Bottle-feeding or Breastfeeding: The Great Debate

Expectant mothers often fret over whether they should breastfeed or rely on bottled formula for their baby’s nutrition. Although whether or not to breastfeed is a parent’s decision, it cannot be denied that breastfeeding has many advantages that bottle feeding does not offer. It is recommended that breastfeeding be the choice of nutrition for infants 0 to 12 month old.

The American Academy of Pediatrics (AAP), the American Medical Association (AMA), the American Dietetic Association (ADA), and the World Health Organization (WHO) all unanimously recommend breastfeeding and breast milk instead of bottle feeding. Although there may be conditions that make bottle feeding more attractive, sticking to natural means is recommended when possible.

Ideal Nutrition

For one, breast milk is the perfect form of nutrition for newborns. This is because breast milk is naturally meant to meet the needs of human offspring. It is hard to find real challenges to the wisdom of nature. Commercial baby formula, while comprehensive and backed by the latest science has to offer, will lack some of the benefits breast milk offers.

Breastfeeding: The Advantages

1. Breast milk, aside from being a complete infant nutrition, also contains antibodies that help children develop immunity against illnesses such as infections, diarrhea, respiratory problems, and meningitis. Bottle-fed children usually exhibit lower immunity against these illnesses. Moreover, breast-fed children are less prone to developing allergies. This is one of the strongest reasons against bottle feeding.

Studies have shown that breast-fed infants are hospitalized less and are less sickly than their bottle-fed counterparts. Breast-fed babies show lower incidences of ear infections, constipation, diarrhea, sudden infant death syndrome.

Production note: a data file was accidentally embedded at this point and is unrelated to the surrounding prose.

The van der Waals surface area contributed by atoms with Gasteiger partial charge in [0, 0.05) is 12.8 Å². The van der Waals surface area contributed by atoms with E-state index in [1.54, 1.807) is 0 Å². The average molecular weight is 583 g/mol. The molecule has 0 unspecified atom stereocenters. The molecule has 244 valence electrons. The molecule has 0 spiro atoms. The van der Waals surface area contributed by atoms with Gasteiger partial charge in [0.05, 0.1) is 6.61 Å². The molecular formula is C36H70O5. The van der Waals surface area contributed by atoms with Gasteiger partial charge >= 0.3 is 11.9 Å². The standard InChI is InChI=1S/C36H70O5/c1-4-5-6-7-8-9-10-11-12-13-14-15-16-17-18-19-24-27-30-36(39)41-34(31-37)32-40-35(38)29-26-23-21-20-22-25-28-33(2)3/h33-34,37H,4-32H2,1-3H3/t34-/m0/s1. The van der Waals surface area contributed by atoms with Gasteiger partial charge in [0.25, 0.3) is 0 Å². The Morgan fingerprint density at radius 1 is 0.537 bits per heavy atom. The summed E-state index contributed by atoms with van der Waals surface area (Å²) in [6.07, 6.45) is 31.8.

Breast milk is still being studied closely by scientists. Breast milk seems to contain substances that are yet unidentified, and hard to produce. This leads the scientists to conclude that breast milk is indeed much more complex than first thought. Although the FDA requires formula makers to include all the known breast milk nutrients in their milk foods, formula makers still have a long way — although ever improving — to go to effectively imitate breast milk.

2. Breast milk is free and requires no preparation; it could even save you money. It doesn’t require pre-heating and is always available on tap. Breast-fed infants don’t get sick as often as their bottle-fed counterparts. This results in great savings. Bottled milk costs a lot. You could find yourself saving a few thousand dollars a year in formula and medical expenses. This alone could be a great reason to choose breastfeeding instead of bottle feeding.

3. Smarter Babies. Studies have shown that breast-fed babies have 5 to 10 more IQ points than those that are bottle-fed exclusively for the first six months of their life. Not only are these children smarter, they are healthier to boot. This is due to the completeness of the composition of breast milk resulting in earlier and better development of babies’ brains.

4. Less Prone to Obesity. Breast-fed children are observed to be less prone to overeating and obesity. The special formulation of breast milk allows for the proper regulation of appetite and metabolism.

5. Skin-to-skin contact. Children that are breast-fed have better emotional adjustment than those that are not. This is due to the healing wonders of touch. Babies are also better attached to their mothers as a result. The intimacy of the activity also does wonder for the emotional health of both the mother and the child.

6. Breast milk is easier to digest and is less likely to cause constipation or diarrhea. The formula of breast milk is also easier to digest, which usually means babies feed more. Breastfeeding mothers will have to be prepared to breast-feed every 3 hours or so.

Although breast-feeding is still best for babies, baby formulas have been successful in at least narrowing the gap. However, breast-feeding is still the way to go for newborn infants up to one or two years, and should be the only choice unless the mother is suffering from any condition that prevents her from doing so. Some mothers claim they do not produce enough milk and this may be the case. However, consult with your doctor to see if anything can be done to allow breast-feeding in the immediate future.

Ultimately, choosing whether to breast-feed or bottle-feed is strictly the decision of the mother. It is recommended, however, that when possible mothers breast-feed their children instead.


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